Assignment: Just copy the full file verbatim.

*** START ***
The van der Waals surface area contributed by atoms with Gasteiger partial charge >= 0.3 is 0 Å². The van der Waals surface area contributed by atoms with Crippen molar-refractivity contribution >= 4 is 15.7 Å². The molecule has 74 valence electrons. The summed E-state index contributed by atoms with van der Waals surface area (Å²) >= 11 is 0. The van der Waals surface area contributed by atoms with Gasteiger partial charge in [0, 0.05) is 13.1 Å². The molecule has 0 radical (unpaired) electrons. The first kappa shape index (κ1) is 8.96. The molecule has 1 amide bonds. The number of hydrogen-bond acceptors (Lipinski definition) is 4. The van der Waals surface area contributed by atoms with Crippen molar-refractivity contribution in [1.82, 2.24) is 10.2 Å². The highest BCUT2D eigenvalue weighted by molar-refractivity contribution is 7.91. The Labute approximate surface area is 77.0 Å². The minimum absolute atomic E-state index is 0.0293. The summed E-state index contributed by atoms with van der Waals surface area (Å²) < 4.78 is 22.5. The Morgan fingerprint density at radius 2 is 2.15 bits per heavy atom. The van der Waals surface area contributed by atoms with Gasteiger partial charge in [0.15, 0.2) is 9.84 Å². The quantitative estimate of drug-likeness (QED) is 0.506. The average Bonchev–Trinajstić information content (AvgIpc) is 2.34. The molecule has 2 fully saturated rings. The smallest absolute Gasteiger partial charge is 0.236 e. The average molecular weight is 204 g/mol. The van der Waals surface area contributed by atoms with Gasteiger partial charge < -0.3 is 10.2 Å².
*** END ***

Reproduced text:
The van der Waals surface area contributed by atoms with Gasteiger partial charge >= 0.3 is 0 Å². The van der Waals surface area contributed by atoms with Crippen molar-refractivity contribution >= 4 is 15.7 Å². The molecule has 74 valence electrons. The summed E-state index contributed by atoms with van der Waals surface area (Å²) >= 11 is 0. The van der Waals surface area contributed by atoms with Gasteiger partial charge in [0, 0.05) is 13.1 Å². The molecule has 0 radical (unpaired) electrons. The first kappa shape index (κ1) is 8.96. The molecule has 1 amide bonds. The number of hydrogen-bond acceptors (Lipinski definition) is 4. The van der Waals surface area contributed by atoms with Crippen molar-refractivity contribution in [1.82, 2.24) is 10.2 Å². The highest BCUT2D eigenvalue weighted by molar-refractivity contribution is 7.91. The Labute approximate surface area is 77.0 Å². The minimum absolute atomic E-state index is 0.0293. The summed E-state index contributed by atoms with van der Waals surface area (Å²) < 4.78 is 22.5. The Morgan fingerprint density at radius 2 is 2.15 bits per heavy atom. The van der Waals surface area contributed by atoms with Gasteiger partial charge in [0.15, 0.2) is 9.84 Å². The quantitative estimate of drug-likeness (QED) is 0.506. The average Bonchev–Trinajstić information content (AvgIpc) is 2.34. The molecule has 2 fully saturated rings. The smallest absolute Gasteiger partial charge is 0.236 e. The average molecular weight is 204 g/mol. The van der Waals surface area contributed by atoms with Gasteiger partial charge < -0.3 is 10.2 Å².